One Health

Blog entry |
Four years ago, as attention locked onto COVID-19, another virus began circling the globe.

Blog entry |
How many grams of feces does the average human excrete each day?That question—part of Erica Fuhrmeister’s first college research project as an undergraduate at Johns Hopkins University—might have sent some budding scientists running for the nearest liberal arts course.

Blog entry |
Read the full UW news release Changes in our environment are creating new challenges: new disease patterns, threats to mental health, malnutrition and unpredictable natural disasters.

Blog entry |
Greta Gunning BS, Environmental Health Hometown Seattle, WA Future plans A career as a public health scientist, likely at a public agency “It was great to see how prioritizing relationships could make a meaningful impact in public health.” - Greta Gunning

Blog entry |
Learn more about NWCOHS funding for DEOHS graduate students in Occupational Hygiene, One Health and Occupational & Environmental Medicine At the marine mammal hospital Sealife Response, Rehab and Research (SR3) in Des Moines, Washington, this fall has been a busy one: the facility has

Blog entry |
The University of Washington Department of Environmental & Occupational Health Sciences (DEOHS) programs are ranked No. 7 in the world, according to newly released rankings from US News & World Report’s Best Global Universities.

Blog entry |
Last spring, a cohort of students in the UW Brotherhood Initiative toured Boeing sites in Everett and Renton with faculty members in the UW Department of Environmental & Occupational Health Sciences (DEOHS).

Blog entry |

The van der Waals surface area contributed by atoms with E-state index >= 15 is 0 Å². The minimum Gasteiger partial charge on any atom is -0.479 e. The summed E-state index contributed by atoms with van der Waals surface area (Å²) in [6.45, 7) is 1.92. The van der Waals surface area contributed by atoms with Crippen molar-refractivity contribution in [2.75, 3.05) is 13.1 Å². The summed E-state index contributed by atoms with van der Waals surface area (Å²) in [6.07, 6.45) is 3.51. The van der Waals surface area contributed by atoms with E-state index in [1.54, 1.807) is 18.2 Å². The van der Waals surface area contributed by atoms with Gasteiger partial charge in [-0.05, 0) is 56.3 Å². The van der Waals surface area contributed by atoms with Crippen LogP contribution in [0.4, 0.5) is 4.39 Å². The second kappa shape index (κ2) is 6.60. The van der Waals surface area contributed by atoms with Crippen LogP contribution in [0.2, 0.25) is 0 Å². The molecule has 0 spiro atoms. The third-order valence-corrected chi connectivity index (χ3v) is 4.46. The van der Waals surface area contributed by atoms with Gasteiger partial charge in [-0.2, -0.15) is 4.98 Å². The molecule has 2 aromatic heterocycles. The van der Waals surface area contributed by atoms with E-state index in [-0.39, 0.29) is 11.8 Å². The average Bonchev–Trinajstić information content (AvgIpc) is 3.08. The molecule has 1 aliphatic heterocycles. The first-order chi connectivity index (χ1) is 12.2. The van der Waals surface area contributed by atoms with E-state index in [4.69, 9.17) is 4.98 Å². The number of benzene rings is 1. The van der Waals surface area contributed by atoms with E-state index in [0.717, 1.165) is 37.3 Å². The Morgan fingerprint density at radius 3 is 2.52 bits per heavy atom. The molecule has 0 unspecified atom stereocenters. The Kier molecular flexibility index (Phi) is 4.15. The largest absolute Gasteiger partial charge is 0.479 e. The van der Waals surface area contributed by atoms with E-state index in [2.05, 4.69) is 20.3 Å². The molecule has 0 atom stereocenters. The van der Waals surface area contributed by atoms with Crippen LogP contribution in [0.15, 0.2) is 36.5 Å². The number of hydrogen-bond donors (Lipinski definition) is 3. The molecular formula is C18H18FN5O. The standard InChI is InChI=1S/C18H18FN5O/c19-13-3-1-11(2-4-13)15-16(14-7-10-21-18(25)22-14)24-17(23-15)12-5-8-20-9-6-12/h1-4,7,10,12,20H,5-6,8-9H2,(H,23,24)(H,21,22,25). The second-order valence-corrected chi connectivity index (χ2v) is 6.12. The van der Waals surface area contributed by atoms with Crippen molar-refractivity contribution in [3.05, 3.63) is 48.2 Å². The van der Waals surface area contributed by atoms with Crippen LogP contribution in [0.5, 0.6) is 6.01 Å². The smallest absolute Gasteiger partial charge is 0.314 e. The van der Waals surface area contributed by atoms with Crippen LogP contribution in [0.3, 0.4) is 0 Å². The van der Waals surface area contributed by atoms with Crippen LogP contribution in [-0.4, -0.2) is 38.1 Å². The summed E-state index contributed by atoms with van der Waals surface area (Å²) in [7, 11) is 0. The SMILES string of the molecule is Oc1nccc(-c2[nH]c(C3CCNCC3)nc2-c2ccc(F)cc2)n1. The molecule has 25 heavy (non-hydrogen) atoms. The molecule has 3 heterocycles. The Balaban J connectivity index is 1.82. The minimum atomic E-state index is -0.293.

A new UW study is inviting pet owners who test positive for monkeypox to also have their animals screened for the virus. The Monkeypox and Pets Study is accepting enrollees in King County. Owners of dogs, cats, ferrets, rats, mice and hamsters may participate. The study will not include reptiles or birds.

Blog entry |
Vickie Ramirez jokes with colleagues that her jack-of-all-trades resume ranges from “assembling IKEA chairs to managing a global research center.” In fact, “other duties as assigned” only begins to capture the breadth and depth of Ramirez’s life experiences and skills:

Blog entry |
Katy Burr MPH, One Health Hometown Seattle, WA Future plans Joining the CDC Epidemic Intelligence Service program “I'm hopeful that my work will help to illuminate ways to keep people who work with animals safer at work.” - Katy Burr

Blog entry |
Two international research projects co-led by researchers in the UW Department of Environmental & Occupational Health Sciences (DEOHS) were recently awarded Tier I pilot grants from the UW Population Health Initiative (PHI). The grants support researchers in laying an interdisciplinary foundation for a future project to generate proof of concept.

Blog entry |
Marilyn Roberts still remembers the advice her father gave her when she headed off to college: “Do something so you can get a career.”

Blog entry |
Editor’s note: Lily Myers is a second-year DEOHS master's student in Occupational Hygiene and a trainee in the Northwest Center for Occupational Health and Safety (part of the UW Department of Environmental & Occupational Health Sciences). We recently spoke with Myers about her research at a Seattle-area marine mammal hospital.

Blog entry |